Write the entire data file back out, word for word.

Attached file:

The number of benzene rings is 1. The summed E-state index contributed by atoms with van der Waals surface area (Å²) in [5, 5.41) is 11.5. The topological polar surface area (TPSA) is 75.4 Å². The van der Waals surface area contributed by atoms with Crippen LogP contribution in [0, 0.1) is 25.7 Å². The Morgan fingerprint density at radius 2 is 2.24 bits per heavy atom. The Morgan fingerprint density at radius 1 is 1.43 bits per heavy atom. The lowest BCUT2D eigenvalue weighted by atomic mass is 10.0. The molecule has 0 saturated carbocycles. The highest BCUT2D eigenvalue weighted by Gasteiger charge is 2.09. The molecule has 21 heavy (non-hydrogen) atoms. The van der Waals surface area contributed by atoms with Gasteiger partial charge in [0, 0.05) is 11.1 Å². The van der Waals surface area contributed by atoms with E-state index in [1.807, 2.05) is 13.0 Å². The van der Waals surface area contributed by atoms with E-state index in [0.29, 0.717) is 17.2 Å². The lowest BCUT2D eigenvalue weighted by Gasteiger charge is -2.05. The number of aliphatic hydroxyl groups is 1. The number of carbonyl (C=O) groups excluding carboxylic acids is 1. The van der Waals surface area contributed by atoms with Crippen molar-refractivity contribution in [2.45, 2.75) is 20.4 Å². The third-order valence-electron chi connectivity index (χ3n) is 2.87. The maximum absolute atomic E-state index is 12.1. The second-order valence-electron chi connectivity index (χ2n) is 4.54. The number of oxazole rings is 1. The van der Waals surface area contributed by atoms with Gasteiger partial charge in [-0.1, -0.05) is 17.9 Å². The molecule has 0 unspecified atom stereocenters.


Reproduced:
The number of benzene rings is 1. The summed E-state index contributed by atoms with van der Waals surface area (Å²) in [5, 5.41) is 11.5. The topological polar surface area (TPSA) is 75.4 Å². The van der Waals surface area contributed by atoms with Crippen LogP contribution in [0, 0.1) is 25.7 Å². The Morgan fingerprint density at radius 2 is 2.24 bits per heavy atom. The Morgan fingerprint density at radius 1 is 1.43 bits per heavy atom. The lowest BCUT2D eigenvalue weighted by atomic mass is 10.0. The molecule has 0 saturated carbocycles. The highest BCUT2D eigenvalue weighted by Gasteiger charge is 2.09. The molecule has 21 heavy (non-hydrogen) atoms. The van der Waals surface area contributed by atoms with Gasteiger partial charge in [0, 0.05) is 11.1 Å². The van der Waals surface area contributed by atoms with E-state index in [1.807, 2.05) is 13.0 Å². The van der Waals surface area contributed by atoms with E-state index in [0.29, 0.717) is 17.2 Å². The lowest BCUT2D eigenvalue weighted by Gasteiger charge is -2.05. The number of aliphatic hydroxyl groups is 1. The number of carbonyl (C=O) groups excluding carboxylic acids is 1. The van der Waals surface area contributed by atoms with Crippen molar-refractivity contribution in [2.45, 2.75) is 20.4 Å². The third-order valence-electron chi connectivity index (χ3n) is 2.87. The maximum absolute atomic E-state index is 12.1. The second-order valence-electron chi connectivity index (χ2n) is 4.54. The number of oxazole rings is 1. The van der Waals surface area contributed by atoms with Gasteiger partial charge in [-0.1, -0.05) is 17.9 Å². The molecule has 0 unspecified atom stereocenters.